John Clifford, (born Oct. 16, 1836, Sawley, Derbyshire, Eng.—died Nov. 20, 1923, London) evangelical Baptist minister and social reformer active in the British labour movement. He was the first president of the Baptist World Alliance.
Clifford began work in a lace factory at the age of 10. In 1855 he was sent to the General Baptist Academy in Leicester, and in 1858 he became minister of Praed Street Chapel, Paddington. By 1877 the growth of his congregation required a new chapel to be opened at Westbourne Park.
President of the Baptist Union from 1888, he was prominent for his defense of the Union from charges of heresy brought by C.H. Spurgeon, an influential preacher who opposed modern biblical criticism. Clifford also took the lead in helping unite the General Baptists of the New Connection with the Union in 1891, and in 1898 he became president of the National Free Church Council. His concern for social reform caused him to associate with the radical wing of the Liberal Party and with leaders in the Labour Party, including James Keir Hardie (1865–1915).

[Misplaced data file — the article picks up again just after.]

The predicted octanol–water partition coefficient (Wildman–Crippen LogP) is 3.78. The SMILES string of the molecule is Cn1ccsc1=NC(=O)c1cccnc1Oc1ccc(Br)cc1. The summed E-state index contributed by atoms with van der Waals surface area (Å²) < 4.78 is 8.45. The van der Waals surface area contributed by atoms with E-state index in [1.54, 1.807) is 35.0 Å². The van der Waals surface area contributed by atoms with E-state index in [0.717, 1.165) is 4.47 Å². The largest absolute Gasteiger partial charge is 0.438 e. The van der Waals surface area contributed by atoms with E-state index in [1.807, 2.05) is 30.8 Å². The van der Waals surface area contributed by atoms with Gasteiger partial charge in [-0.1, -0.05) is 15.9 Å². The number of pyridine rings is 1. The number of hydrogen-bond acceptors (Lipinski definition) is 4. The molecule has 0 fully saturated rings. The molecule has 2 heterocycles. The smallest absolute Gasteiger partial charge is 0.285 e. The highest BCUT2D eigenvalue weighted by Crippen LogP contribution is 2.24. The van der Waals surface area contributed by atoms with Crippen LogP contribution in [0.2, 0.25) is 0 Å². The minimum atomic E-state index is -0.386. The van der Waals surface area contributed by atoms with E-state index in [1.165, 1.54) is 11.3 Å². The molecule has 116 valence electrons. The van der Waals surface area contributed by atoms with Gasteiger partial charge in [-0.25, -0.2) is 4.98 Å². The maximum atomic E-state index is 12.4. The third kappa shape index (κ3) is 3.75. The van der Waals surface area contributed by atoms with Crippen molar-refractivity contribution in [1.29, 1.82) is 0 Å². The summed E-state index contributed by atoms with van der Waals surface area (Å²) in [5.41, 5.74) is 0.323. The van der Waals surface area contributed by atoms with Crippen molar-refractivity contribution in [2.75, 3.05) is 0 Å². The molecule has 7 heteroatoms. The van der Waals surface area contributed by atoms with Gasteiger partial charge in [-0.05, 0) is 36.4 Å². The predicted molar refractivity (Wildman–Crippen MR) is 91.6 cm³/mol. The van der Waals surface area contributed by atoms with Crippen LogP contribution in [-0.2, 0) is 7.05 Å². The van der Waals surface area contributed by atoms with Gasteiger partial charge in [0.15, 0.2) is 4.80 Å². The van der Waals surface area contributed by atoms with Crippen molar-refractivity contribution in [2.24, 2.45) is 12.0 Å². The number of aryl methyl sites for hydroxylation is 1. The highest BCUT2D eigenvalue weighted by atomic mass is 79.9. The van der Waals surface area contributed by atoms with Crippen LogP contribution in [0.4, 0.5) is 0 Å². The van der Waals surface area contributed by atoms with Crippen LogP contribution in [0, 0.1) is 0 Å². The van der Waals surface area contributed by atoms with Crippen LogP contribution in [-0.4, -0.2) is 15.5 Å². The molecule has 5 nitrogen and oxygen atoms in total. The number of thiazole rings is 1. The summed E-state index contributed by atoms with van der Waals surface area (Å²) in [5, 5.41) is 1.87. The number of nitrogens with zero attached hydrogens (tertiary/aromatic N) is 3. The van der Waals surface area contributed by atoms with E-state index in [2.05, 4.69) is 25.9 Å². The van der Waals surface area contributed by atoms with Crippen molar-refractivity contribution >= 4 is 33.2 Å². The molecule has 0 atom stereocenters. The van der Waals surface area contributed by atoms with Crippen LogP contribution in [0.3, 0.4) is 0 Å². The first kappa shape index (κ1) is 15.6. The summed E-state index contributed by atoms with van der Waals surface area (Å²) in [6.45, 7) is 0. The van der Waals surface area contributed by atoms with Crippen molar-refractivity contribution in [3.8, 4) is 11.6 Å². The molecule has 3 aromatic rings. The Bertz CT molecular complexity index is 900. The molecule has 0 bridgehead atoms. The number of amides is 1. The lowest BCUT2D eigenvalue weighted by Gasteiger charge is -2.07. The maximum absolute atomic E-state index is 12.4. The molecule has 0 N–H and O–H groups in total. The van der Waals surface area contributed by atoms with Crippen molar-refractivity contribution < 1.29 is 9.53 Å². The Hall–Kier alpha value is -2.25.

For his advocacy of passive resistance to the Education Act of 1902, which required public funds to support denominational schools, Clifford became a national figure and several times suffered confiscation of his personal belongings. From 1905 to 1911 he served as the first president of the Baptist World Alliance. Among his writings are The English Baptists (1881), The Christian Certainties (1893), and The Ultimate Problems of Christianity (1906).